EvalPlus : Add(Int(i),Int(j)) -> Int(k) where !(i,j); addS; ?k

In the condition, first the term (i,j) is built, then the strategy addS is applied to it, and finally the result is matched against the pattern k.

To improve the readability of such expressions, the following two constructs are provided. The operation <s> p captures the notion of applying a strategy to a term, i.e., the scenario !p; s. The operation s => p capture the notion of applying a strategy to the current subject term and then matching the result against the pattern p, i.e., s; ?p. The combined operation <s> p1 => p2 thus captures the notion of applying a strategy to a term p1 and matching the result against p2, i.e, !t1; s; ?t2. Using this notation we can improve the constant folding rule above as

EvalPlus : Add(Int(i),Int(j)) -> Int(k) where <add>(i,j) => k

Applying Strategies in Build.  Sometimes it useful to apply a strategy directly to a subterm of a pattern, for example in the right-hand side of a rule, instead of computing a value in a condition, binding the result to a variable, and then using the variable in the build pattern. The constant folding rule above, for example, could be further simplified by directly applying the addition in the right-hand side:

EvalPlus : Add(Int(i),Int(j)) -> Int(<add>(i,j))

This abbreviates the conditional rule above. In general, a strategy application in a build pattern can always be expressed by computing the application before the build and binding the result to a new variable, which then replaces the application in the build pattern.

Another example is the following definition of the map(s) strategy, which applies a strategy to each term in a list:

map(s) : [] -> []
map(s) : [x | xs] -> [<s> x | <map(s)> xs]

16.5. Wrap and Project

Term wrapping and projection are concise idioms for constructing terms that wrap the current term and for extracting subterms from the current term.

16.5.1. Term Wrap

One often write rules of the form \ x -> Foo(Bar(x))\, i.e. wrapping a term pattern around the current term. Using rule syntax this is quite verbose. The syntactic abstraction of term wraps, allows the concise specification of such little transformations as !Foo(Bar(<id>)).

In general, a term wrap is a build strategy !p[<s>] containing one or more strategy applications <s> that are not applied to a term. When executing the the build operation, each occurrence of such a strategy application <s> is replaced with the term resulting from applying s to the current subject term, i.e., the one that is being replaced by the build. The following sessions illustrate some uses of term wraps:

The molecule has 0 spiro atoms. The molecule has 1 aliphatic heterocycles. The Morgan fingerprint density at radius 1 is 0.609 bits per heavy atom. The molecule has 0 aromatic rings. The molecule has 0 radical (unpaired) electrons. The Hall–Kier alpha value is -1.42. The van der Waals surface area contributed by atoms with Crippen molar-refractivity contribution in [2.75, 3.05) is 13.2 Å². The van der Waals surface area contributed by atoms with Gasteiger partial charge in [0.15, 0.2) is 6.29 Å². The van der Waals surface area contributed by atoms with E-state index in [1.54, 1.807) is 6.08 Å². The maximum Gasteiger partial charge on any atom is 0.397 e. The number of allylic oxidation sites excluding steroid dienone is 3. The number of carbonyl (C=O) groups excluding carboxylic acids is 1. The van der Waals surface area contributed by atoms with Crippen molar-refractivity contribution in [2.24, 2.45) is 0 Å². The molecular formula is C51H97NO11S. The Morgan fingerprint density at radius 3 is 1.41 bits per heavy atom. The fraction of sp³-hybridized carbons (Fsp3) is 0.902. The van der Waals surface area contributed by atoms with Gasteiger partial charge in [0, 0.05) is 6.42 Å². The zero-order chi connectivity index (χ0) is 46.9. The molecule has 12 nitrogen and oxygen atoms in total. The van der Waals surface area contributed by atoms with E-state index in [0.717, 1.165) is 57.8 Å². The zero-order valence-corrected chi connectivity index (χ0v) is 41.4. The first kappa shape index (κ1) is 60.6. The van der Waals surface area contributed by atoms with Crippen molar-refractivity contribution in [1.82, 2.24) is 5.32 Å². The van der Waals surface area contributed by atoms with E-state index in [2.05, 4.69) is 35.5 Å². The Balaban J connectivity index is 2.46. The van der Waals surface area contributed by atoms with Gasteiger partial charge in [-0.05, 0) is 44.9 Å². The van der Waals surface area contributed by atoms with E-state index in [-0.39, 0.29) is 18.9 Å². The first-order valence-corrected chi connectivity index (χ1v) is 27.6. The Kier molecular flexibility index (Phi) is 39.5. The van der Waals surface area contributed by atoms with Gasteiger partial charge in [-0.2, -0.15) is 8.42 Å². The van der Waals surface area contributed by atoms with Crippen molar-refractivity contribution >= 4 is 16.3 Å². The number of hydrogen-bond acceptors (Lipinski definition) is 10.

stratego> !(<id>,<id>)
stratego> !(<Fst; inc>,<Snd>)
stratego> !"foobar"
stratego> !Call(<id>, [])
Call("foobar", [])
stratego> mod2 = <mod>(<id>,2)
stratego> !6
stratego> mod2

As should now be a common pattern, term projects are implemented by translation to a combination of match and build expressions. Thus, a term wrap !p[<s>] is translated to a strategy expression

{x: where(s => x); !p[x]}  

where x is a fresh variable not occurring in s. In other words, the strategy s is applied to the current subject term, i.e., the term to which the build is applied.

As an example, the term wrap !Foo(Bar(<id>)) is desugared to the strategy

\{x: where(id => x); !Foo(Bar(x))}

which after simplification is equivalent to \{x: ?x; !Foo(Bar(x))\}, i.e., exactly the original lambda rule \ x -> Foo(Bar(x))\.

16.5.2. Term Project

Term projections are the match dual of term wraps. Term projections can be used to project a subterm from a term pattern. For example, the expression ?And(<id>,x) matches terms of the form And(t1,t2) and reduces them to the first subterm t1. Another example is the strategy